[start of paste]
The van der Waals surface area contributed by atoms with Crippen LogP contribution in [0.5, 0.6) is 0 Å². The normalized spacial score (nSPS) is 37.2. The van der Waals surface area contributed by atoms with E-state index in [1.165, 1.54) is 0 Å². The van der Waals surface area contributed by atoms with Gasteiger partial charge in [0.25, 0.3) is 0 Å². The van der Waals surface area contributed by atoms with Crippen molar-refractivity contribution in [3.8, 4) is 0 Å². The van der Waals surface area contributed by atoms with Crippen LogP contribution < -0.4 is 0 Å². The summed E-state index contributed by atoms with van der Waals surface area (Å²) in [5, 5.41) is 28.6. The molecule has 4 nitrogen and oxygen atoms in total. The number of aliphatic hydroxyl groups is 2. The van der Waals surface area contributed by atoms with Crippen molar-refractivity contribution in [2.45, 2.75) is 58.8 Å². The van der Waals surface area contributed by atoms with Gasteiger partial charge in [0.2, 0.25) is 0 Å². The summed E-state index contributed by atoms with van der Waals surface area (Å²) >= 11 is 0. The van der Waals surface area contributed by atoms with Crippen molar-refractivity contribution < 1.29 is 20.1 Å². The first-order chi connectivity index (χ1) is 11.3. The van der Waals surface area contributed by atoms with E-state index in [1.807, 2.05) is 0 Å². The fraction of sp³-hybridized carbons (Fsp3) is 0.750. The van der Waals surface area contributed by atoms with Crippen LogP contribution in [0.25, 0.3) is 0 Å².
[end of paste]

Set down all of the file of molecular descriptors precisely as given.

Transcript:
The van der Waals surface area contributed by atoms with Crippen LogP contribution in [0.5, 0.6) is 0 Å². The normalized spacial score (nSPS) is 37.2. The van der Waals surface area contributed by atoms with E-state index in [1.165, 1.54) is 0 Å². The van der Waals surface area contributed by atoms with Gasteiger partial charge in [0.25, 0.3) is 0 Å². The van der Waals surface area contributed by atoms with Crippen molar-refractivity contribution in [3.8, 4) is 0 Å². The van der Waals surface area contributed by atoms with Crippen LogP contribution < -0.4 is 0 Å². The summed E-state index contributed by atoms with van der Waals surface area (Å²) in [5, 5.41) is 28.6. The molecule has 4 nitrogen and oxygen atoms in total. The number of aliphatic hydroxyl groups is 2. The van der Waals surface area contributed by atoms with Crippen molar-refractivity contribution in [2.45, 2.75) is 58.8 Å². The van der Waals surface area contributed by atoms with Gasteiger partial charge in [0.2, 0.25) is 0 Å². The summed E-state index contributed by atoms with van der Waals surface area (Å²) >= 11 is 0. The van der Waals surface area contributed by atoms with Crippen molar-refractivity contribution < 1.29 is 20.1 Å². The first-order chi connectivity index (χ1) is 11.3. The van der Waals surface area contributed by atoms with E-state index in [1.807, 2.05) is 0 Å². The fraction of sp³-hybridized carbons (Fsp3) is 0.750. The van der Waals surface area contributed by atoms with Crippen LogP contribution in [0.25, 0.3) is 0 Å².